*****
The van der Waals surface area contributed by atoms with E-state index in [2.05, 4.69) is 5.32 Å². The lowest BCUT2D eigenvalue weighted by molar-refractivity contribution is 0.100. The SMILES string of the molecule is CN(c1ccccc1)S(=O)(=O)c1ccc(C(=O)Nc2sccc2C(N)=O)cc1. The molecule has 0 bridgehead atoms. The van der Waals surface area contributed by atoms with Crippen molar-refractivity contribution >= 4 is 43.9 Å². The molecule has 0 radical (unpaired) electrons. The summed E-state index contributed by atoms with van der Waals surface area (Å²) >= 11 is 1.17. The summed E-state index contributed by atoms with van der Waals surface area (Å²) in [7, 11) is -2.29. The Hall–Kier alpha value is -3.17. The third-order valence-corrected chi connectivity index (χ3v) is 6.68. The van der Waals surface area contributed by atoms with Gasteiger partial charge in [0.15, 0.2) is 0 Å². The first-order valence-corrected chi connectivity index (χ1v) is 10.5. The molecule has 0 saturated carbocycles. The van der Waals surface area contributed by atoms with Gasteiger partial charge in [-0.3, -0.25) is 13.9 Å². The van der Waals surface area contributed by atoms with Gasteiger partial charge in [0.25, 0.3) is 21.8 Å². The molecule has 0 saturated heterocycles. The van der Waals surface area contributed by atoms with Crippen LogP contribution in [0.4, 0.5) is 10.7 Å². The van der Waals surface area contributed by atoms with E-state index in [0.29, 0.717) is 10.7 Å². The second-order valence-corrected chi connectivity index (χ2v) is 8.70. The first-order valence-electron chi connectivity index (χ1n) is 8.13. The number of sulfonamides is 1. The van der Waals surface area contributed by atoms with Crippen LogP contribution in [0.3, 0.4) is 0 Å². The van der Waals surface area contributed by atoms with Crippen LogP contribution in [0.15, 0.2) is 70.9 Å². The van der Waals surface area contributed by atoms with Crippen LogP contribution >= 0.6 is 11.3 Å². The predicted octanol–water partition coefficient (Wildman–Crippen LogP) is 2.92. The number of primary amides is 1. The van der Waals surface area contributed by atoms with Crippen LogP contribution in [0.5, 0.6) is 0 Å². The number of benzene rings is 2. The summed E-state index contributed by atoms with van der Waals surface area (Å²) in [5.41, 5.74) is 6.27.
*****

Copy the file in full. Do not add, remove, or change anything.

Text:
The van der Waals surface area contributed by atoms with E-state index in [2.05, 4.69) is 5.32 Å². The lowest BCUT2D eigenvalue weighted by molar-refractivity contribution is 0.100. The SMILES string of the molecule is CN(c1ccccc1)S(=O)(=O)c1ccc(C(=O)Nc2sccc2C(N)=O)cc1. The molecule has 0 bridgehead atoms. The van der Waals surface area contributed by atoms with Crippen molar-refractivity contribution >= 4 is 43.9 Å². The molecule has 0 radical (unpaired) electrons. The summed E-state index contributed by atoms with van der Waals surface area (Å²) >= 11 is 1.17. The summed E-state index contributed by atoms with van der Waals surface area (Å²) in [7, 11) is -2.29. The Hall–Kier alpha value is -3.17. The third-order valence-corrected chi connectivity index (χ3v) is 6.68. The van der Waals surface area contributed by atoms with Gasteiger partial charge in [0.15, 0.2) is 0 Å². The first-order valence-corrected chi connectivity index (χ1v) is 10.5. The molecule has 0 saturated carbocycles. The van der Waals surface area contributed by atoms with Gasteiger partial charge in [-0.3, -0.25) is 13.9 Å². The van der Waals surface area contributed by atoms with Gasteiger partial charge in [0.25, 0.3) is 21.8 Å². The molecule has 0 saturated heterocycles. The van der Waals surface area contributed by atoms with Crippen LogP contribution in [0.4, 0.5) is 10.7 Å². The van der Waals surface area contributed by atoms with E-state index in [0.29, 0.717) is 10.7 Å². The second-order valence-corrected chi connectivity index (χ2v) is 8.70. The first-order valence-electron chi connectivity index (χ1n) is 8.13. The number of sulfonamides is 1. The van der Waals surface area contributed by atoms with Crippen LogP contribution in [0.3, 0.4) is 0 Å². The van der Waals surface area contributed by atoms with Crippen LogP contribution in [0.15, 0.2) is 70.9 Å². The van der Waals surface area contributed by atoms with Crippen LogP contribution >= 0.6 is 11.3 Å². The predicted octanol–water partition coefficient (Wildman–Crippen LogP) is 2.92. The number of primary amides is 1. The van der Waals surface area contributed by atoms with Crippen LogP contribution in [0.5, 0.6) is 0 Å². The number of benzene rings is 2. The summed E-state index contributed by atoms with van der Waals surface area (Å²) in [5.41, 5.74) is 6.27.